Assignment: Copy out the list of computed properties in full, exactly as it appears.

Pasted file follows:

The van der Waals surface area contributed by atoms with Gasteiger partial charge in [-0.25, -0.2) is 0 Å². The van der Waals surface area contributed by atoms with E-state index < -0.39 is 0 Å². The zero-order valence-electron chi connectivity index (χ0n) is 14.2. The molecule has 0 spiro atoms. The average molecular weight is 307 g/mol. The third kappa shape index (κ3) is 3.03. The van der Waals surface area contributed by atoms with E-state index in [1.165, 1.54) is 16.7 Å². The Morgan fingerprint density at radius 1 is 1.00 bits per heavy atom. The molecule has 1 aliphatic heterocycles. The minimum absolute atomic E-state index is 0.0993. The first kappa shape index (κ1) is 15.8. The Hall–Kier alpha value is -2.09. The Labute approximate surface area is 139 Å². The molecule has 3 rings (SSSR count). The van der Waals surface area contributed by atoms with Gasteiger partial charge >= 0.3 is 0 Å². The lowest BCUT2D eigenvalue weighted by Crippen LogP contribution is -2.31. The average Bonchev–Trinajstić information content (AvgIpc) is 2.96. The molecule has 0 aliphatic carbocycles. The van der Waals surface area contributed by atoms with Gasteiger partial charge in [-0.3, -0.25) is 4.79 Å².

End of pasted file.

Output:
The van der Waals surface area contributed by atoms with Gasteiger partial charge in [-0.25, -0.2) is 0 Å². The van der Waals surface area contributed by atoms with E-state index < -0.39 is 0 Å². The zero-order valence-electron chi connectivity index (χ0n) is 14.2. The molecule has 0 spiro atoms. The average molecular weight is 307 g/mol. The third kappa shape index (κ3) is 3.03. The van der Waals surface area contributed by atoms with E-state index in [1.165, 1.54) is 16.7 Å². The Morgan fingerprint density at radius 1 is 1.00 bits per heavy atom. The molecule has 1 aliphatic heterocycles. The minimum absolute atomic E-state index is 0.0993. The first kappa shape index (κ1) is 15.8. The Hall–Kier alpha value is -2.09. The Labute approximate surface area is 139 Å². The molecule has 3 rings (SSSR count). The van der Waals surface area contributed by atoms with Gasteiger partial charge >= 0.3 is 0 Å². The lowest BCUT2D eigenvalue weighted by Crippen LogP contribution is -2.31. The average Bonchev–Trinajstić information content (AvgIpc) is 2.96. The molecule has 0 aliphatic carbocycles. The van der Waals surface area contributed by atoms with Gasteiger partial charge in [-0.3, -0.25) is 4.79 Å².